Operating loans lead to a decrease in lending to agriculture

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With federal aid in the fight against the pandemic in hand, farmers and ranchers in the early months of this year borrowed far less money from agricultural banks than usual to pay for equipment, livestock and operating expenses, according to a survey of commercial lenders by the Federal Reserve. “The volume of agricultural loans not related to real estate was about 10% less than a year ago, which continues the recent downward trend in demand for loans,” said Federal Reserve System of Kansas City data summary on Thursday.

“Lower demand for loans to finance operating expenses has led to an overall decline in lending to non-real estate farms. The amount of new operating debt fell to its lowest level in the first quarter since 2012, while the average maturity of these loans was the highest in any quarter on record. ”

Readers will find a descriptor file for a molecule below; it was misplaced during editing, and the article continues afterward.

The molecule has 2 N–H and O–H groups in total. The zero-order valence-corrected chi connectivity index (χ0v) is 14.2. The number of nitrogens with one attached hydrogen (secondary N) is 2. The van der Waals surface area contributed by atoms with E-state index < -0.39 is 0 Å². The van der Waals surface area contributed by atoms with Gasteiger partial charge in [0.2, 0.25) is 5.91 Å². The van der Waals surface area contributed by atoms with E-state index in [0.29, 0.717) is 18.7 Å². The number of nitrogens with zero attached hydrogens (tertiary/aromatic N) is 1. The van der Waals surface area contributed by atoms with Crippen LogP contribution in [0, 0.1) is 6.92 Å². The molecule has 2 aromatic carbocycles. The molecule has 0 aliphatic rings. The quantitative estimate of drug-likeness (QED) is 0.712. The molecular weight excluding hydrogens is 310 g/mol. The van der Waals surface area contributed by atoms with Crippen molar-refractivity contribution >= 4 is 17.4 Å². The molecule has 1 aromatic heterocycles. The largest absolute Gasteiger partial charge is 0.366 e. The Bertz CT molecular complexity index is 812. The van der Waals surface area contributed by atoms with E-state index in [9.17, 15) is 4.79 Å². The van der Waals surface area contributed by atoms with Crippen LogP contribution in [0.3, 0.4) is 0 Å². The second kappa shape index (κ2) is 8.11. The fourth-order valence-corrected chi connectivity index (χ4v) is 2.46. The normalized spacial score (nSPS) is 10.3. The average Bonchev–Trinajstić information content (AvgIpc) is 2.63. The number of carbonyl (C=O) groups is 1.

Manufacturers held $ 79.6 billion in non-real estate loans, including $ 44 billion in operating loans, during the first quarter, which spans January, February and March. “With a decline of about 20% compared to last year, the volume of operating loans fell to the average value over the past 10 years on a rolling basis for four quarters,” – said the regional Fed.

“Factors specific to the 2020 pandemic likely contributed to the decline in lending activity during the year. Substantial government assistance through various programs in 2020 provided financial support that could mitigate the financial needs of some manufacturers by the end of the year, ”says the Kansas City Fed report by economists Nathan Kaufman and Ty Kreitman. “In addition, the Small Business Administration’s Payroll Protection Program accounted for a significant portion of the loans reported and likely replaced some of the typical financing needs of some borrowers.”

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